Sunday, December 31, 2017


Mama used to “wind off” yarn before she started any crocheting project. She’d fold a piece of paper into a small square and then pull out the end of the yarn from inside the skein and begin wrapping the yarn around the square, turning the square every few seconds. The rotation slowly transformed the square into a ball. By the time all the yarn from the skein had been pulled and twirled in that manner, Mama ended up with a ball about the size of large grapefruit or a small cantaloupe. 

She wound off the yarn in order to avoid having to deal with the inevitable tangles that she’d encounter during the project as the yarn dwindled inside the skein. Untangling the yarn was much easier to do when moving the ball (rather than an  afghan) through the various sizes of loops that were jumbled together. Once all the yarn was on the ball, Mama could crochet efficiently and calmly since the yarn rarely formed anything other than an occasional simple loop that could easily be untangled.

I thought of Mama and her balls of yarn again the morning I re-read the Entanglements chapter in Amy Carmichael’s wonderful devotional book, I Come Quietly to Meet You: An Intimate Journey In God’s Presence. In that chapter, Amy urges Christians to avoid any entanglements that would keep them from being free to serve God. She points out how easy it is to get ensnared by social responsibilities, expectations of others, duties at work and at home, and so forth. The greater our involvements, the less time we have to spend quality time before the Lord—seeking His will, studying His Word, listening to His voice, and learning His ways. Such quiet time spent alone with Him is essential, for that is when we “receive an in-flooding of the Lord’s life…,” she says on page 44.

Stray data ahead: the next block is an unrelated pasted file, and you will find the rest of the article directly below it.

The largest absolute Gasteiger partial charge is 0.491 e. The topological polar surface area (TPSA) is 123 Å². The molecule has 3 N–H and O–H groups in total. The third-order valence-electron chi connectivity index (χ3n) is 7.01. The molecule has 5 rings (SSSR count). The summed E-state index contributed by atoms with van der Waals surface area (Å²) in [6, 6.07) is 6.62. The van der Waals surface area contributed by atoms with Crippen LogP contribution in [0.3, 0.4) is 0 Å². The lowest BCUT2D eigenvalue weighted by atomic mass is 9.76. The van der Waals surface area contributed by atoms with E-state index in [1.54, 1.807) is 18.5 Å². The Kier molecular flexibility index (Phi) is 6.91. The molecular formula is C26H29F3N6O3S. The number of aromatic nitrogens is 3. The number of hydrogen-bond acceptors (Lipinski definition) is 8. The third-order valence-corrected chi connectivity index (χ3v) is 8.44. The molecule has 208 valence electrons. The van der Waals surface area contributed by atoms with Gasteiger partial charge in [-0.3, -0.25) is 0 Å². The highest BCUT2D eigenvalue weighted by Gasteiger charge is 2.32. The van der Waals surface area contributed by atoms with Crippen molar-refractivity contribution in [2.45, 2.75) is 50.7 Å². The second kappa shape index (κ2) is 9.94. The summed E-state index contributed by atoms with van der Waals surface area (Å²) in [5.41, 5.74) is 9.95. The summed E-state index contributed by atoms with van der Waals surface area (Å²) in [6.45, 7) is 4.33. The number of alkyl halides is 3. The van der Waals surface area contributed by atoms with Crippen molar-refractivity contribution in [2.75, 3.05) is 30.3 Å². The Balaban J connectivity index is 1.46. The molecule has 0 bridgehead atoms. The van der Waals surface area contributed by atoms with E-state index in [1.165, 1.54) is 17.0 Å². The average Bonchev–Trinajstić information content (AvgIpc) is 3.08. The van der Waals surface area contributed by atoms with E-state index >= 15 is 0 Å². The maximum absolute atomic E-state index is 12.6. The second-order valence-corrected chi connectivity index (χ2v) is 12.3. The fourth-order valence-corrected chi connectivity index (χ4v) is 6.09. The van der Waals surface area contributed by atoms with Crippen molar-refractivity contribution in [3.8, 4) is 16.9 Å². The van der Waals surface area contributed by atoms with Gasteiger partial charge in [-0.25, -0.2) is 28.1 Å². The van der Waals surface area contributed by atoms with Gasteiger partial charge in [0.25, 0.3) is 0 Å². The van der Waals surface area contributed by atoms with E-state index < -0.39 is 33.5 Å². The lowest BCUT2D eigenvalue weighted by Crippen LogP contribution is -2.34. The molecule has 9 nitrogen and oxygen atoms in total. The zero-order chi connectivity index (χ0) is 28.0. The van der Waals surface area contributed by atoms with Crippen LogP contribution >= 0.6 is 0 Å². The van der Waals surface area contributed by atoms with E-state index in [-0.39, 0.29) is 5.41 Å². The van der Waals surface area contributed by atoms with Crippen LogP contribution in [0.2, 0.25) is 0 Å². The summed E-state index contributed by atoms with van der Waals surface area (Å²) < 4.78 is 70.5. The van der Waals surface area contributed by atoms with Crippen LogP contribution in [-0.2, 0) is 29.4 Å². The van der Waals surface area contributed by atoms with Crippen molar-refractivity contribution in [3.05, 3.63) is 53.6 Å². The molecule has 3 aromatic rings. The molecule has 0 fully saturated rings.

Thus, you and I must find ways to avoid entanglements that keep us from spending time with Him. And if we’re already ensnared, we’ll do well to find ways out of them, even though that’s awfully hard to do. But we must do it because, as Amy says on p. 46, “We cannot allow ourselves to be entangled and, at the same time, believe that we will have spiritual power."

The beginning of a new year is a wonderful time to decide what we will or will not write in all those beautiful blank spaces on our calendars. We can choose to fill each one to the max, or we can choose to let go of the entanglements that clutter up our calendars and our lives and, thereby, keep us from spending our God-given moments and days on the truly important things: the things that please Him, the things that He commands us to do, the things that will minister to others....

No one serving as a soldier
gets entangled in civilian affairs,
but rather tries to please his commanding officer.
~the apostle Paul, 2 Timothy 2:4, NIV

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